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      A stroke means acting fast

      The big question is: what happens to the body when a person has a stroke and how do you know if you're having one?

      It was an experience that Jo Rocheleau will never forget...and definitely never expected.

      "I got out of bed at 5 o'clock on February 15th and realized I had a massive stroke. I knew immediately it was a stroke. I couldn't move the left side of my body," says Rocheleau.

      Rocheleau who was 44 at the time, ended up laying on her bedroom floor for two days not being able to move.

      "The phones were ringing off the hook but I couldn't get to them," says Rocheleau.

      After the two days, a friend finally found her on the ground and called 911. Rocheleau was in the hospital for two months and had to undergo four months of out-patient therapy. Now eight years later, she's moved on with her life and is even planning a summer wedding, but she is constantly reminded of the stroke.

      "I'm doing quite well. I still have a little bit of a limp but I can walk, drive and work. I'm doing a whole lot better than what I should have been. I was on hormones at the time, which is what the doctors blamed it on," says Rocheleau.

      The big question is: what happens to the body when a person has a stroke and how do you know if you're having one?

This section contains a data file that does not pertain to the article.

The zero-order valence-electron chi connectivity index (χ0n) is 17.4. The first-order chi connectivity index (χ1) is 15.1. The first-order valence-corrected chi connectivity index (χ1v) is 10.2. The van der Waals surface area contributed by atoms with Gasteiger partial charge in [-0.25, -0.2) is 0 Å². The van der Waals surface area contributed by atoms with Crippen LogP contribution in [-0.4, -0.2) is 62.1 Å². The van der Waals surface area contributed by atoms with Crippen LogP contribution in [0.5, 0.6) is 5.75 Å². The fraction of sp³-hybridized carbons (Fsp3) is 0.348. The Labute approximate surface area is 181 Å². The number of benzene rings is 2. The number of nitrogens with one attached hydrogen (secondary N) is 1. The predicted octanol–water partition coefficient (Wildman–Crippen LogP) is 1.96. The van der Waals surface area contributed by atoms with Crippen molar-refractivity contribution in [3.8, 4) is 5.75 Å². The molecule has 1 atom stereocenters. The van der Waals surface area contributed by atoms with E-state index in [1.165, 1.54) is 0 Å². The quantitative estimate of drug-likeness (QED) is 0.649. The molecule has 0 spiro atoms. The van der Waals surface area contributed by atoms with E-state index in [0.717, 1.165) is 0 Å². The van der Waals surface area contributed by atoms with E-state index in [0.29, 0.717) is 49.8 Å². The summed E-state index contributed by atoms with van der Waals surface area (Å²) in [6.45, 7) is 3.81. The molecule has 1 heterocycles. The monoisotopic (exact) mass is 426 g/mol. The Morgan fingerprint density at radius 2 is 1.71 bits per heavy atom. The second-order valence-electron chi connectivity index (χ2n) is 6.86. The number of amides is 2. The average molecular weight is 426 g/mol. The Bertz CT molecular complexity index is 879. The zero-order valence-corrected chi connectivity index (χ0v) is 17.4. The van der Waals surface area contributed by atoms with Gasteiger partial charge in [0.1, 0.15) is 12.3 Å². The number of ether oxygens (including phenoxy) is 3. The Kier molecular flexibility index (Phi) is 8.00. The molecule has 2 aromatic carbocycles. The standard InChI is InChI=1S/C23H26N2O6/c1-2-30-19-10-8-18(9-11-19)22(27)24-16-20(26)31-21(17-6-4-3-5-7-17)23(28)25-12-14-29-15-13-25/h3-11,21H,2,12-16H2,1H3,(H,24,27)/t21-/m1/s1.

"Sometimes a blood vessel can be blocked or closed off. In that case blood does not to the that part of the brain and when that happens a person has a stroke," says Kersti Bruining, a neurologist with Munson Medical Center.

      Dr. Bruining says people need to remember to act fast if someone they know is having a stroke. Some specific symptoms include: sudden numbness or weakness in the face, arm or legs, sudden confusion, trouble speaking or walking, trouble seeing, dizziness and severe headache without any cause.

      Dr. Bruining says high blood pressure is most associated with stroke, so it's critical to keep it under control.

      "Smoking is also heavily associated with stroke, also diabetes, high cholesterol and overweight," says Dr. Bruining.

      Rusheleau says rehab was by far the hardest part of her road to recovery, but says her take home message goes beyond that.

      "Don't think it can't happen to you because it can when you least expect it. I mean I was only 44 years old and if you're breathing you can have one. keep yourself as healthy as possible because you do not know," says Rusheleau.

      For more information about stroke click here.

      For a direct link to the Grand Traverse Bay Area Stroke Club click here.